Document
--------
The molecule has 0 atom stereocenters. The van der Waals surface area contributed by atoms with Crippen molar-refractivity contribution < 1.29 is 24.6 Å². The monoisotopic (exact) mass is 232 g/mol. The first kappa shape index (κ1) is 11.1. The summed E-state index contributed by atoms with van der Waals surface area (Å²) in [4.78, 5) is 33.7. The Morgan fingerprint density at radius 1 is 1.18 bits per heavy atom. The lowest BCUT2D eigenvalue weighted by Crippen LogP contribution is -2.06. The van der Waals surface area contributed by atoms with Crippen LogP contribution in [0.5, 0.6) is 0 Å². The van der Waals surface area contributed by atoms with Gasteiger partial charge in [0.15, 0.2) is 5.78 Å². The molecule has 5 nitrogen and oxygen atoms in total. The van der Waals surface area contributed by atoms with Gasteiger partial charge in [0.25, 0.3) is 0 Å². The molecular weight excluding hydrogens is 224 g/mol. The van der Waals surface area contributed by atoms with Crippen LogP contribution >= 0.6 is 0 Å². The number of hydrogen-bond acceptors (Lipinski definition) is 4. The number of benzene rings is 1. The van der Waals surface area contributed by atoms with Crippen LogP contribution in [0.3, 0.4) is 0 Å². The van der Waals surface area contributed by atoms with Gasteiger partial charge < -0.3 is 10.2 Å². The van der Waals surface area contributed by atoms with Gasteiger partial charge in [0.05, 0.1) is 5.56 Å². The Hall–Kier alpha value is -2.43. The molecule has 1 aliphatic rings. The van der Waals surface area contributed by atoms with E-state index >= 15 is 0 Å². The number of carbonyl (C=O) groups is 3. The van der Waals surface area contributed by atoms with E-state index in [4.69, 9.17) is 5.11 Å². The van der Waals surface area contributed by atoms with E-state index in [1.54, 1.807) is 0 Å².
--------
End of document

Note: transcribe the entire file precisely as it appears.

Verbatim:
The molecule has 0 atom stereocenters. The van der Waals surface area contributed by atoms with Crippen molar-refractivity contribution < 1.29 is 24.6 Å². The monoisotopic (exact) mass is 232 g/mol. The first kappa shape index (κ1) is 11.1. The summed E-state index contributed by atoms with van der Waals surface area (Å²) in [4.78, 5) is 33.7. The Morgan fingerprint density at radius 1 is 1.18 bits per heavy atom. The lowest BCUT2D eigenvalue weighted by Crippen LogP contribution is -2.06. The van der Waals surface area contributed by atoms with Crippen LogP contribution in [0.5, 0.6) is 0 Å². The van der Waals surface area contributed by atoms with Gasteiger partial charge in [0.15, 0.2) is 5.78 Å². The molecule has 5 nitrogen and oxygen atoms in total. The van der Waals surface area contributed by atoms with Gasteiger partial charge in [0.25, 0.3) is 0 Å². The molecular weight excluding hydrogens is 224 g/mol. The van der Waals surface area contributed by atoms with Crippen LogP contribution >= 0.6 is 0 Å². The number of hydrogen-bond acceptors (Lipinski definition) is 4. The number of benzene rings is 1. The van der Waals surface area contributed by atoms with Crippen LogP contribution in [0.3, 0.4) is 0 Å². The van der Waals surface area contributed by atoms with Gasteiger partial charge < -0.3 is 10.2 Å². The van der Waals surface area contributed by atoms with Gasteiger partial charge in [0.05, 0.1) is 5.56 Å². The Hall–Kier alpha value is -2.43. The molecule has 1 aliphatic rings. The van der Waals surface area contributed by atoms with E-state index >= 15 is 0 Å². The number of carbonyl (C=O) groups is 3. The van der Waals surface area contributed by atoms with E-state index in [4.69, 9.17) is 5.11 Å². The van der Waals surface area contributed by atoms with E-state index in [1.54, 1.807) is 0 Å².